Once we had lined up for the running with the bulls, there was no escape from it as we were walled in by apartment blocks, shopfront windows, and 3-meter high wooden barriers packed with photographers along the entire length. At one end lay the relative safety of the bull ring pulsating with the cheers of the crowd who were still partying from the night before. Behind me, a dozen wild bulls pawed the stony ground looking for freedom.
Unfortunately, I was standing in their path.
What we ended up with is below. However, I think what we filmed for our running with the bull video captures the chaos, craziness, and complete madness a lot better than if I had stood my ground.
Enjoy it and watch for the guy that nearly gets trampled to death near the beginning!
Running with the Bulls Video
Would you ever consider running with the bulls?
While we are very aware that not all people agree that the San Fermin Festival should be allowed to go ahead mainly due to animal cruelty, we think there are two sides to every story. We wrote a post about the controversy surrounding Bullfighting in Spain and the Festival de San Fermin.
We would love to hear your thoughts on the Festival de San Fermin and whether you would ever consider running with the bulls.
Outdoor Activities in Bangkok – Adventure City Guide
Find out how you can explore the streets, canals and local markets within minutes of Bangkok with our Outdoor Activities in Bangkok Adventure City Guide.
Are you looking for an insider’s adventure travel guide for the best outdoor activities in Bangkok?
Why visit Bangkok for adventure?
Bangkok is one of the world’s largest metropolises and a gateway for most of the world to access the rest of South East Asia. With numbers surpassing 14 million people in the Greater Bangkok Region, this is no small player in the world’s super-cities. Of course, having such a long history with foreign visitors, the city has become incredibly established in the world’s tourist sector.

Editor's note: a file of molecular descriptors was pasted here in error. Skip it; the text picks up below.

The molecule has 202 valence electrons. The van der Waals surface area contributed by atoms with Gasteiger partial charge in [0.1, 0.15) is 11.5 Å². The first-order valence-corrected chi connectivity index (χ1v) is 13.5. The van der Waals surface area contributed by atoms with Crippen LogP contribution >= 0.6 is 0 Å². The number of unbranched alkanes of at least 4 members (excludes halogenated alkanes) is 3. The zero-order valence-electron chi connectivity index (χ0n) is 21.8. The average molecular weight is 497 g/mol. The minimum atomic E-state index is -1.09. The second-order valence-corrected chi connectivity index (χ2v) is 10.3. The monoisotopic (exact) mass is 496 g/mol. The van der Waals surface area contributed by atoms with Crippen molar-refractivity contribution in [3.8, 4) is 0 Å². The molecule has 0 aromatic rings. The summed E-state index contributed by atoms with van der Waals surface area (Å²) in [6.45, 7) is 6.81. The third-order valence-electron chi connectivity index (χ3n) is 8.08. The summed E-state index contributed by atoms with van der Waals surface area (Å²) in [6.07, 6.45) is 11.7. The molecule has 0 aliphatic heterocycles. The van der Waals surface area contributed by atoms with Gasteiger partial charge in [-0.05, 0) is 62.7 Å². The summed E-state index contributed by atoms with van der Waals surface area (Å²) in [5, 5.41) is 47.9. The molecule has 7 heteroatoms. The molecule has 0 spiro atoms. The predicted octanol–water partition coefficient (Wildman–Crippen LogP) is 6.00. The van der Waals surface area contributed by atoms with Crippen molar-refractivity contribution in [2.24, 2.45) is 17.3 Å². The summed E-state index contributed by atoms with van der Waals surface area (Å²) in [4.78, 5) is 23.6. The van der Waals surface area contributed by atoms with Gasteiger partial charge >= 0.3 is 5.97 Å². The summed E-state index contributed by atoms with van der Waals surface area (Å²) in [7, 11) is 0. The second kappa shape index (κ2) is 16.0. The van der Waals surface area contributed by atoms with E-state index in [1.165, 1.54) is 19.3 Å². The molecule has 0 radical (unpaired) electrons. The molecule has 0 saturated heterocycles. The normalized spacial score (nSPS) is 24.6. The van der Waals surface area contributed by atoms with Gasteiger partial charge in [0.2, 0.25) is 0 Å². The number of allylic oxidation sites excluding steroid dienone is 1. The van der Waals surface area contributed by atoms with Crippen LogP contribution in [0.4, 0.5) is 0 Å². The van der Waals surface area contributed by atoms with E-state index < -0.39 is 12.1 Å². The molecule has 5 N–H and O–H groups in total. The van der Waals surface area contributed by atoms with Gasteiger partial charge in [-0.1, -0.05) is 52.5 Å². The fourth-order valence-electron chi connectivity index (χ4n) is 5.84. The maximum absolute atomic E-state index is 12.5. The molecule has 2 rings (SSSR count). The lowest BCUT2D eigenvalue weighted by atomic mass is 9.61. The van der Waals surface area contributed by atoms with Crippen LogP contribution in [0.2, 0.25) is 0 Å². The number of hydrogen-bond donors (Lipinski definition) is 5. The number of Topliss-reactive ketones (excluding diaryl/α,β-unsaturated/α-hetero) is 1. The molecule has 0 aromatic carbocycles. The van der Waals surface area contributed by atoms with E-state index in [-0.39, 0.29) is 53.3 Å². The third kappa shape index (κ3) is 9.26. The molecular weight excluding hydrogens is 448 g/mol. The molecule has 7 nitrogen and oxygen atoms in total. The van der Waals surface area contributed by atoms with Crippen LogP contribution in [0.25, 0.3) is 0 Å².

This has allowed it to grow many facets of adventurous activities – making access to something for everyone!
Outdoor Activities in Bangkok
Exploring the Klongs
Klongs are canals that used to feed the entire city with life-giving water, branched off from the city’s main artery – the Chao Phraya River. Today, the locals wouldn’t drink the water if you paid them, but there is still a fascinating life along the Klongs’ banks. There is so much to explore, from floating markets to old houses on stilts, and it gives insight into this ancient way of life!
What’s it cost, and how to get to the Klongs?
You can usually arrange the Klongs from the pier “Saphan Taksin” along the Chao Phraya River. This is conveniently a stop on the Skytrain, making it very easy to access. Usually, you will be renting the entire boat for the day (about 1000 THB, or USD 35) and not paying a per-person rate. So if you can find a few people to go with, the price will drop significantly per person.
Rickshaw City Tours
If you’ve never been to Asia before, Rickshaws are one of the most fun ways to get around. Although they can often be a little more expensive than metered taxis, you get an experience (and a view) that is unparalleled, especially in the busy streets of Bangkok.